Canada's largest diversified miner has announced a C$500m cost-cutting plan for the year ahead, as it seeks recovery for ailing profits hit by volatile global markets
Canada’s largest diversified miner Teck Resources has embarked on a 500 million Canadian dollar cost-cutting programme amid tumbling profits, blaming “uncertain economic conditions”.
The measures are expected to result in around 500 full-time job losses across the business, which will come from “attrition, the expiry of temporary or contract positions and current job vacancies”.
Profits dropped to C$369m for the third quarter of the year, down from C$1.3bn in the same period of 2018.
Adjusted profit for the same period was reported at C$403m, falling from C$466 previously.
Teck Resources president and CEO Don Lindsay said: “Over the past few years, we have focused our attention on maximising production to capture margin during periods of higher commodity prices.
“However, current global economic uncertainties are having a significant negative effect on the prices for our products, particularly steelmaking coal.
“As a result, we have implemented a cost reduction programme to reduce spending on our capital and operating costs for the balance of 2019 and 2020.”
Teck steelmaking coal business at the heart of cost-cutting measures
Approximately 30% of the planned C$500m cost reductions during 2020 will be accounted for by the deferral of capital projects, although Teck says this will not result in lost production volumes.
The miner’s steelmaking coal business has been particularly affected by the ongoing situation, with production guidance to be updated in February.
Simmering trade tensions between the US and China have hit steel industries particularly hard, with the metal having been a primary target of economic sanctions.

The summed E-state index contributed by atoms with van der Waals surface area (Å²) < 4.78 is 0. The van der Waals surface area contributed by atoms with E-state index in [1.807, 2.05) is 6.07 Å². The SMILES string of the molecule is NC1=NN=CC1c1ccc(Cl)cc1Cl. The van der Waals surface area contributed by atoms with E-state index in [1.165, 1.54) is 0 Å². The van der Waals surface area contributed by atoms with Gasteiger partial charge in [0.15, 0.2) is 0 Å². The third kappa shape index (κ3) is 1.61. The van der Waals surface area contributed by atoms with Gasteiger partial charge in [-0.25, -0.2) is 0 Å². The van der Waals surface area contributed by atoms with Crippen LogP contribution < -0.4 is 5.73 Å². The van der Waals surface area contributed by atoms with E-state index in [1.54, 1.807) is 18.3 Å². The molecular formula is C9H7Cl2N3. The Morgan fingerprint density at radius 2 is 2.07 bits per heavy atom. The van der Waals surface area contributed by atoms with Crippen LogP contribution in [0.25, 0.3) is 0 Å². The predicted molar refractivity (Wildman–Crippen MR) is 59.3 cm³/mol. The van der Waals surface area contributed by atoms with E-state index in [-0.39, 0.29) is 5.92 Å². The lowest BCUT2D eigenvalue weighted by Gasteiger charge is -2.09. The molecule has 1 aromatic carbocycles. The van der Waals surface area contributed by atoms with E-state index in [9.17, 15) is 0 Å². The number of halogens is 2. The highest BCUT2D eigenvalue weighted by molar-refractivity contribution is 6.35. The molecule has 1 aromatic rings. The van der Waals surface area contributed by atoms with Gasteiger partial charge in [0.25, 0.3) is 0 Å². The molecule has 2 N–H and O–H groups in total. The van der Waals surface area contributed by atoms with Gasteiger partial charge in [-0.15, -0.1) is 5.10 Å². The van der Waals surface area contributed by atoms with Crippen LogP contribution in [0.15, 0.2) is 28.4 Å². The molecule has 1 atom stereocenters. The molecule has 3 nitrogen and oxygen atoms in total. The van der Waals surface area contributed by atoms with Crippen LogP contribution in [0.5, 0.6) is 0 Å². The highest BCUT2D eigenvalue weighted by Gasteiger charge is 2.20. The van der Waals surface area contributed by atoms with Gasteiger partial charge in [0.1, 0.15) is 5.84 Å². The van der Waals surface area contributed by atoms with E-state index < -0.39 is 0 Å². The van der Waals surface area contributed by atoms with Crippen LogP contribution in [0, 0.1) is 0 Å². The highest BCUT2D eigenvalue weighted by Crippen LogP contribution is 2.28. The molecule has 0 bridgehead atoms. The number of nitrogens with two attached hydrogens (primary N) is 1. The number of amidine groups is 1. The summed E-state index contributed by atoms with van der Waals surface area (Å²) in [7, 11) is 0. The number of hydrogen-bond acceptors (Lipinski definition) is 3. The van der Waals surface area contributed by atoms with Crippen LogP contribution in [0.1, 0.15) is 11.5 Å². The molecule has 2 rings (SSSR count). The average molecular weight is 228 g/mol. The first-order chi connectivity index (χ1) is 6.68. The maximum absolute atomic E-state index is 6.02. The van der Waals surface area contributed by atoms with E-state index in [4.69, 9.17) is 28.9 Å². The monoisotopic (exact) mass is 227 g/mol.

A company statement said: “As a result of planned major plant outages early in 2020, which will reduce our steelmaking coal production, we expect cost of sales in our steelmaking coal business unit to increase significantly in the first quarter of 2020, compared to the fourth quarter of 2019.
“We expect our cost of sales in the second half of 2020 to decrease significantly once we are back to full production levels.
“Overall, we expect our 2020 cost of sales to be lower than 2019 for our steelmaking coal business unit.”
Quebrada Blanca Phase 2 copper project remains a key priority
Lindsay noted that Teck is focusing on its RACE21 efficiency programme to help drive down costs across the business through a renewal of its technology infrastructure – which includes the exploration of new opportunities for automation, robotics and artificial intelligence.
It is also prioritising the growth of its Quebrada Blanca Phase 2 (QB2) project in Chile – which is home to one of the world’s largest undeveloped copper resources, with an expected initial mine life of 28 years – where debut copper production is planned for the second half of 2021.
Alongside QB2, Teck will continue to develop its Neptune Bulk Terminals facility in Vancouver, Canada – which it says will significantly increase terminal-loading capacity and improve the capability to meet delivery commitments, while lowering overall logistics costs.
The budget for the Neptune project has exceeded original forecasts, however, with current cost estimates in the region of C$750m to C$800m.